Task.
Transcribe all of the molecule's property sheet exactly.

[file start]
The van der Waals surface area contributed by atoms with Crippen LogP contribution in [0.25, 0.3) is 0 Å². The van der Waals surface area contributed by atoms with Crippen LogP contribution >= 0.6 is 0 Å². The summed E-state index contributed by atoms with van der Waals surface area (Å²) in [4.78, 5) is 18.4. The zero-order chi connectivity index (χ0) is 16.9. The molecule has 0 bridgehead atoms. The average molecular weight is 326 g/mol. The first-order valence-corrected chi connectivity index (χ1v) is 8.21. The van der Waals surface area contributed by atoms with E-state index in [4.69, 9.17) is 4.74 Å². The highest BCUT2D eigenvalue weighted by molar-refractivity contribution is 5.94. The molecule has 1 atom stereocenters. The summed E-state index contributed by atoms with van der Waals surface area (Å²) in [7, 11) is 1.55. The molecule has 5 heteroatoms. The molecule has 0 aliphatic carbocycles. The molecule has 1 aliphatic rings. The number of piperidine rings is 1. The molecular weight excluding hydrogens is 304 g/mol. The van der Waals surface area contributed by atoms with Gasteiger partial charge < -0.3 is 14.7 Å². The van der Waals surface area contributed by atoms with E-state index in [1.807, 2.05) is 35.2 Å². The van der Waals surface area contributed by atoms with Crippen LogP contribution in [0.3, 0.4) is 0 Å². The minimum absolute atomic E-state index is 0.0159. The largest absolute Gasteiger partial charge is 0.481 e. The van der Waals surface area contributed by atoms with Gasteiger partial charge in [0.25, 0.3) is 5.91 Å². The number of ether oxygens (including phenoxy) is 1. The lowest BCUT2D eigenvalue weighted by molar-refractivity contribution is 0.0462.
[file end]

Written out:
The van der Waals surface area contributed by atoms with Crippen LogP contribution in [0.25, 0.3) is 0 Å². The van der Waals surface area contributed by atoms with Crippen LogP contribution >= 0.6 is 0 Å². The summed E-state index contributed by atoms with van der Waals surface area (Å²) in [4.78, 5) is 18.4. The zero-order chi connectivity index (χ0) is 16.9. The molecule has 0 bridgehead atoms. The average molecular weight is 326 g/mol. The first-order valence-corrected chi connectivity index (χ1v) is 8.21. The van der Waals surface area contributed by atoms with E-state index in [4.69, 9.17) is 4.74 Å². The highest BCUT2D eigenvalue weighted by molar-refractivity contribution is 5.94. The molecule has 1 atom stereocenters. The summed E-state index contributed by atoms with van der Waals surface area (Å²) in [7, 11) is 1.55. The molecule has 5 heteroatoms. The molecule has 0 aliphatic carbocycles. The molecule has 1 aliphatic rings. The number of piperidine rings is 1. The molecular weight excluding hydrogens is 304 g/mol. The van der Waals surface area contributed by atoms with Gasteiger partial charge < -0.3 is 14.7 Å². The van der Waals surface area contributed by atoms with E-state index in [1.807, 2.05) is 35.2 Å². The van der Waals surface area contributed by atoms with Crippen LogP contribution in [0.3, 0.4) is 0 Å². The minimum absolute atomic E-state index is 0.0159. The largest absolute Gasteiger partial charge is 0.481 e. The van der Waals surface area contributed by atoms with Gasteiger partial charge in [0.25, 0.3) is 5.91 Å². The number of ether oxygens (including phenoxy) is 1. The lowest BCUT2D eigenvalue weighted by molar-refractivity contribution is 0.0462.